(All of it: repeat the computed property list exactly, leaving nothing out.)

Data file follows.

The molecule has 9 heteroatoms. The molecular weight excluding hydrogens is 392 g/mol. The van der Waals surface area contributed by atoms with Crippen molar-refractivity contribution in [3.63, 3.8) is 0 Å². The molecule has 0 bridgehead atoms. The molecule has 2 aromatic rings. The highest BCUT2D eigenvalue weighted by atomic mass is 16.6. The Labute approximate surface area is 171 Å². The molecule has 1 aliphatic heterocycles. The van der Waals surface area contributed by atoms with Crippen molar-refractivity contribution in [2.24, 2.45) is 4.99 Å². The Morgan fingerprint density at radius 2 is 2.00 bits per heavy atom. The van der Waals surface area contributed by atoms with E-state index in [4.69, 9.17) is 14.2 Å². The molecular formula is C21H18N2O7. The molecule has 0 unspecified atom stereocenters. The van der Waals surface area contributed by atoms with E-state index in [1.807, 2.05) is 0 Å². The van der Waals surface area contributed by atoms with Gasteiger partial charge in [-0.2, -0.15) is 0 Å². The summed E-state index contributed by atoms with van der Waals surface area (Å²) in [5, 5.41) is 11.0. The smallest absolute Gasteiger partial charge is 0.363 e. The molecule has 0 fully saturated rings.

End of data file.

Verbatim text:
The molecule has 9 heteroatoms. The molecular weight excluding hydrogens is 392 g/mol. The van der Waals surface area contributed by atoms with Crippen molar-refractivity contribution in [3.63, 3.8) is 0 Å². The molecule has 0 bridgehead atoms. The molecule has 2 aromatic rings. The highest BCUT2D eigenvalue weighted by atomic mass is 16.6. The Labute approximate surface area is 171 Å². The molecule has 1 aliphatic heterocycles. The van der Waals surface area contributed by atoms with Crippen molar-refractivity contribution in [2.24, 2.45) is 4.99 Å². The Morgan fingerprint density at radius 2 is 2.00 bits per heavy atom. The van der Waals surface area contributed by atoms with E-state index in [4.69, 9.17) is 14.2 Å². The molecular formula is C21H18N2O7. The molecule has 0 unspecified atom stereocenters. The van der Waals surface area contributed by atoms with E-state index in [1.807, 2.05) is 0 Å². The van der Waals surface area contributed by atoms with Gasteiger partial charge in [-0.2, -0.15) is 0 Å². The summed E-state index contributed by atoms with van der Waals surface area (Å²) in [5, 5.41) is 11.0. The smallest absolute Gasteiger partial charge is 0.363 e. The molecule has 0 fully saturated rings.